The knee lasted nearly 37 years after its magic was gone. That's what Gale Sayers's teammates called him: Magic. Because of the things he did on a football field, things that they had never seen before (and which no one has seen since), and for which they could deduce no worldly explanation. He went out for a jog one day in the spring of 2009, and his left knee hurt just a little bit more than usual. Or maybe he had just grown weary of the pain. For a long time doctors had been telling him that this day would come, although none of them imagined it would take so long. Thirty-seven years, Sayers thought. This knee owes me nothing.
So on the morning of April 27, 2009, Sayers lay on an operating table in Elkhart, Ind., where at age 65 he would receive an artificial knee. Orthopedic surgeon Mark Klaassen stood over Sayers, and this is what he saw: three long scars, one running down the front of the knee, another on the inside and a third on the outside, curling around to the back. These were from decades-old open surgeries, "dissections," as Klaassen calls them. "The multiple scars made the surgery technically a little more involved," he says. "Because you don't want the skin to die."
Inside the knee Klaassen found carnage. Sayers's anterior cruciate ligament was gone; the posterior cruciate ligament was stretched and frayed. There was evidence that the medial collateral ligament had been sewn or stapled at some point in an effort to create stability (a practice common at one time but later found to be ineffective). A half-inch wedge of his tibia had been sawed off in an osteotomy, a surgical procedure designed to redistribute weight away from an arthritic surface. Almost no cartilage remained, and as a result, the joint was filled with dust and fragments from bones rubbing together for many years.
It was not the worst knee Klaassen had ever seen. But it was by far the worst on which the owner had been actively exercising. "This thing was utterly shot," says Klaassen. "And Gale had been jogging on this knee. All I could think was, Wow, that's a lot of pain tolerance. This is a unique individual here. Very determined. Very stoic."
Even more remarkable, the knee in question was not the knee that first derailed Sayers's career, when he was famously hit by a diving Kermit Alexander of the 49ers at Wrigley Field in November 1968. That was the right knee, and Klaassen says that one is in rough shape too. But the left, first injured in 1970, had become much worse.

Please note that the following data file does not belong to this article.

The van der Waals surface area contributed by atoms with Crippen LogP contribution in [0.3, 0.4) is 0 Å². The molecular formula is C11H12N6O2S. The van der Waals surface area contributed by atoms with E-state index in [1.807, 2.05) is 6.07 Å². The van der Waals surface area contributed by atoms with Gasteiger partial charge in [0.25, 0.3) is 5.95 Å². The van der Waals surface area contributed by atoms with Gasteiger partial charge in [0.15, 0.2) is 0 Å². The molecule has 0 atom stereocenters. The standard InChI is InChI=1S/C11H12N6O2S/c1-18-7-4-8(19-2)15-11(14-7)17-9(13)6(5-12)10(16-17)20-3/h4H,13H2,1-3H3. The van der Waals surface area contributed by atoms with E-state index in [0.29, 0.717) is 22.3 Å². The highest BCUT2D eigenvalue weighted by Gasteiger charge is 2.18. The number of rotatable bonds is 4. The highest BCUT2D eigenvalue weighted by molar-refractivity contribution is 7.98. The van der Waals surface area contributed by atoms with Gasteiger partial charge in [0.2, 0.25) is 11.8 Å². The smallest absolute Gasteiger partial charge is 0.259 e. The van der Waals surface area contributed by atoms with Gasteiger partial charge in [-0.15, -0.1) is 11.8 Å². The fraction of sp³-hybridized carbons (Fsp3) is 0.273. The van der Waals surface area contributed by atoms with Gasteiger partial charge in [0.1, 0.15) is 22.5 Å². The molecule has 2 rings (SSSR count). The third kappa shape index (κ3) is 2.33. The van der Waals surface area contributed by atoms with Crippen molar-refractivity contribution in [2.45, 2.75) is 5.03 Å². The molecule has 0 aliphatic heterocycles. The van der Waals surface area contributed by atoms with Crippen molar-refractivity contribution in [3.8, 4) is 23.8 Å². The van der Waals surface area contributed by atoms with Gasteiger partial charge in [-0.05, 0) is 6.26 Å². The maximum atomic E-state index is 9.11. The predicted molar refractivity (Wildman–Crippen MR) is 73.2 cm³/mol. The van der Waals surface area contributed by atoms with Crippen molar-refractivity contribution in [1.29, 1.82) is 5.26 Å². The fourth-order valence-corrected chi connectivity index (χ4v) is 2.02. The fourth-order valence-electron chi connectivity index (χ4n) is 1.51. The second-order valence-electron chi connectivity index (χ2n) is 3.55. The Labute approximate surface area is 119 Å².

Klaassen replaced the damaged pieces of Sayers's left knee with a two-pound, state-of-the-art prosthesis made of polyethylene, titanium and a cobalt-chrome alloy. The surgery took 60 minutes, after which Klaassen disposed of the old bone and tissue. Sayers stayed one night and then went home to Chicago. "It was time to get it replaced," he says, "so I got it replaced."
Sayers played football more than four decades ago. His career has passed into the realm of grainy film mythology, and within that mythology certain assumptions have taken root. Such as this one: He was uniquely great. In a 68-game career from 1965 to '71 (just 51 games in 3½ years before his first major knee injury), Sayers played running back like no other man in pads, a blinding talent who could make defenders miss him in a phone booth or outrun them in the open field. That assumption is true. "There really has never been anybody else like him, even to this day," says Steelers defensive coordinator Dick LeBeau, who as a defensive back for the Lions played against Sayers 10 times and has been a coach in the NFL for 37 seasons.
"He was the best runner with a football under his arm I've ever seen," says Mike Ditka, who played with Sayers in 1965 and '66 and, notably, later coached Walter Payton.
Here's another assumption: The injuries that blunted Sayers's career—Alexander's hit in the ninth game of Sayers's fourth season, and a stretched left-knee ligament in an exhibition game before his sixth season, an injury that deteriorated with time—left him unfulfilled. That assumption is false. His battered knees ended his football career and started a rich second life, and he offers up two statements, spoken countless times since 1972, to describe this transition: As I prepared to play, I prepared to quit. I walked away, and I never looked back.
Now 67, Sayers is the chairman and CEO of Sayers40 Inc., a $100 million suburban Chicago company that supplies information-technology services to more than 400 clients, including several in the FORTUNE 500. It's the latest version of a business Sayers started with a partner in 1984 after spending a decade in college athletic administration.